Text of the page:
By ERIN ROLL
If there was one thing that the audience —- both inside the Wellmont Theater, and watching from movie theaters around the country — took away from Tuesday night’s Q&A with the stars of “Tolkien,” it is this: J.R.R. Tolkien’s name is not pronounced Tol-kee-en, or Tol-ken. It’s Tol-keen.
The Q&A, which took place after a screening of the film, featured “Tolkien” stars Nicholas Hoult and Lily Collins (daughter of drummer/singer/actor Phil Collins), who play Tolkien and his wife Edith, respectively, and director Dome Karukoski.
“Tolkien,” released on May 3 in the United Kingdom and on May 10 in the United States by Fox Searchlight Studios, is a dramatized account of Tolkien’s life. It starts in his early teens, continues through his romance with future wife Edith Bratt, his wartime service in World War I, and shows his nascent career as a professor-turned-author. All of this, the film hints, influences Tolkien’s literary work, including “The Hobbit,” “Lord of the Rings,” and “Beren and Luthien.”
The correct pronunciation of Tolkien’s name — a venial sin that much of the audience was likely guilty of — was a running joke during the Q&A. “I’ve been pronouncing my idol’s name wrong all my life, so I’m the biggest criminal,” Karukoski lamented.
Stephen Colbert, himself a longtime Tolkien aficionado, presided over the Q&A that followed the screening in Montclair.
The talk was broadcast live to movie theaters across the United States. “Which makes it, obviously, the largest audience in the history of the Montclair Film Festival,” Executive Director Tom Hall said at the start of the screening.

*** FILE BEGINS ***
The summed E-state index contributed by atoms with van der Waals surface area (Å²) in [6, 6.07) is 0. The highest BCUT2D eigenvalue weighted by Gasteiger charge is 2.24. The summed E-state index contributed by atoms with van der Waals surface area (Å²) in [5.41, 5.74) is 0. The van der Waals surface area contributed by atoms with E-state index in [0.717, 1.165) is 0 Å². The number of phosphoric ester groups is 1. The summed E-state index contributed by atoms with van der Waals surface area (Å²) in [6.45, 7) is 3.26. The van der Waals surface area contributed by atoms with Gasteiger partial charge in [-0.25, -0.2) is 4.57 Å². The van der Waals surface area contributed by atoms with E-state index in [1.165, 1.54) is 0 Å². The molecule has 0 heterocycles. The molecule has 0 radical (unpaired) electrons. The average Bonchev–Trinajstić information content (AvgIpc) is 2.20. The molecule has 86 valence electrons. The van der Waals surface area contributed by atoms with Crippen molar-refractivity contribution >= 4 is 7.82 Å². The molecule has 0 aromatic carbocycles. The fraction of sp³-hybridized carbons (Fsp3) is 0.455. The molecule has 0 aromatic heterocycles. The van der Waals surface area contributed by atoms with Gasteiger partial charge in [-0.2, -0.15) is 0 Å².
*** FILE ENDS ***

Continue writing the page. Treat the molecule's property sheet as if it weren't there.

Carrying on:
For Karukoski, Collins, Hoult and Colbert, the Q&A offered an opportunity to reflect on Tolkien’s legacy as a storyteller and inventor of worlds and mythologies; the concepts of war, religion and friendship; and the sheer cultural impact of “The Hobbit” and Lord of the Rings on generations of fans.
“What does Tolkien mean to someone who grew up in Finland?” Colbert asked.
Karukoski discovered “Lord of the Rings” at about the age of 12 or 13. “I was a very miserable young man, as many are at that age,” Karukoski said recalling that Tolkien’s stories provided him a much-needed escape.
Collins was a big Tolkien fan in elementary school. “I used to run around the woods pretending there were elves and fairies and magical creatures,” she recalled.
Hoult had fond memories of playing “Lord of the Rings” trading card games as a young boy.
And Colbert said he has been devoted to Tolkien’s work from an early age. He talked about lying on the sofa, reading a pivotal scene in “The Two Towers.” “I hadn’t realized I hadn’t been breathing for an entire page,” he said, joking that he would need a snorkel.
But Tolkien’s work becomes a much-needed refuge for him when the world becomes too crazy.
“It’s your happy place,” Collins said.
“It’s my beautiful place,” Colbert concurred.
Collins became an actor due to her parents bedtime stories when she was little. Her father, Phil Collins, could create many different voices as he read stories to her. It was like “making a movie in your head.
“And then I started doing that for myself, reading Tolkien and Harry Potter,” Collins said. “What a wonderful form of escapism.”
It’s a gift, she said. “I get so much joy out of it because I learn so much about myself as [I do about] the characters I play.”
For Hoult, one of the aspects of the film that resonated the most was the concept of friendship, represented by Tolkien and his three school friends: the Tea Club and Barrovians Society, or the TCBS.
The film has not been without controversy, however; Tolkien’s estate disavowed any connection with the film.
The subject of Tolkien’s estate and its objections to the film did not come up directly in the Q&A. But the panel talk did turn briefly to Tolkien’s own intentions on how his literary work should be viewed, and the almost mythical quality of certain aspects of his life.
Hoult commented that aspects of Tolkien’s life, including his romance with Edith, had a certain fairy tale quality; “unless you know it’s a true story, it doesn’t quite seem that way on the page,” he said.
Colbert said that Tolkien didn’t want his stories to be seen as an allegory on war or on religion or on any other subject, and that he wanted his stories just to be seen as stories.
And yes, Karukoski said, a certain bit of artistic license was taken. “Is the story now interesting?”